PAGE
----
20. Heavy Rain

Another story-heavy game, Heavy Rain will push your French skills to the limit as you work hard to make fast decisions.

21. Beyond: Two Souls

Beyond: Two Souls is a game from Quantic Dream, the French developer. Many gamers agree that the voice acting is actually of better quality in French than in English!

22. Assassin’s Creed: Unity

Although all the Assassin’s Creed games are available with French audio, Unity is a top choice purely because it is set in Paris at the time of the French Revolution.

23. Deus Ex: Human Revolution

If you have difficulty understanding French audio alone, Deus Ex: Human Revolution is a great choice, as you can set the audio to one language and subtitles to another.

24. Minecraft

Minecraft is an ideal way to learn vocabulary you may otherwise not pick up. Play online in French servers to practice your conversation skills with French natives.

25. Mario Party

If you grew up playing Super Mario Bros., you’ll love the challenge of turning one of your favorites into French. Mario Party and some others are available to play as French games.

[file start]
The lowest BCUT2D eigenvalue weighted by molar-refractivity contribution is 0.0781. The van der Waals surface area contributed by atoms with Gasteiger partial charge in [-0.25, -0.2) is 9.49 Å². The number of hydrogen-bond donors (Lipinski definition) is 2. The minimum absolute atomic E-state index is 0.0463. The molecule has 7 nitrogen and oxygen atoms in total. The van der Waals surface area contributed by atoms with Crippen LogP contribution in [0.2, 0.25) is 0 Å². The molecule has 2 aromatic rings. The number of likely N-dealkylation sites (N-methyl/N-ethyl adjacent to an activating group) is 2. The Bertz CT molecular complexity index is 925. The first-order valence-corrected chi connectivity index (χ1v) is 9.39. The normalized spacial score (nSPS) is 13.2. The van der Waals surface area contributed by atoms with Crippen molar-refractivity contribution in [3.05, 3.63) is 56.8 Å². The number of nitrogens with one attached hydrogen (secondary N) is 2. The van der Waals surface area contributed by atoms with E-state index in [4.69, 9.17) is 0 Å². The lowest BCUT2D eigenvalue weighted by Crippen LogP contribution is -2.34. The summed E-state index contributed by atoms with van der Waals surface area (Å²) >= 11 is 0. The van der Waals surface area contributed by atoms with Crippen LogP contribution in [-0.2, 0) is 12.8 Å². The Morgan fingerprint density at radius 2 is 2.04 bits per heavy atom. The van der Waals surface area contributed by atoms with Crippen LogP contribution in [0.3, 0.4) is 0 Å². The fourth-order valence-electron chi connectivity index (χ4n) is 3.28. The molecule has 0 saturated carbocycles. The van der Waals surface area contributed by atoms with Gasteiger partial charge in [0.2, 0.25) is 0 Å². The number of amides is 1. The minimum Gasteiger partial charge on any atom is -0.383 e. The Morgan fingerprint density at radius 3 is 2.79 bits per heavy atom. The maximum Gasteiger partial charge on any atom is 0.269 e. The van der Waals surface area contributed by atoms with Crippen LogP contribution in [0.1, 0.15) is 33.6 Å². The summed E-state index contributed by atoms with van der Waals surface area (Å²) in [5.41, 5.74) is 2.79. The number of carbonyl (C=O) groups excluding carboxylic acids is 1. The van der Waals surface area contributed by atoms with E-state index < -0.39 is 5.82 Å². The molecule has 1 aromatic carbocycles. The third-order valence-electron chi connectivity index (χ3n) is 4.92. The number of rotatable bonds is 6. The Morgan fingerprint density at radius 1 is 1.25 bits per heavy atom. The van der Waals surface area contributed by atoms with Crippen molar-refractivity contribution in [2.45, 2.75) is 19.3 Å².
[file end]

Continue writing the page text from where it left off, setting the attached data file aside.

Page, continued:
26. World of Warcraft

To interact with French speakers, you will need to purchase the French version of World of Warcraft. However, it is certainly worthwhile, as the large amount of communication needed provides you with an excellent opportunity to practice.

Fun French Board Games


27. Le Donjon de Naheulbeuk

This complex game involves passing through dungeons to defeat the sorcerer Zangdar and recover the last of Gladeufeurha’s statuettes. To win timed battles and skill checks, you will need to push your French skills to the max.

28. Scrabble

Many fun French games like this one are also available in English, so you’ll already be somewhat familiar with them! You can use a regular Scrabble board and create only French words, or purchase a French Scrabble set for a better mix of letters if you prefer.

29. Race to Paris

Race to Paris is designed to help players learn French. You will need to build sentences to earn points — the longer the sentence, the more points you receive.

30. French Bingo

Work on your speaking skills as well as recognition of words by playing French bingo. You can purchase a game or make your own by printing out cards.

31. Fief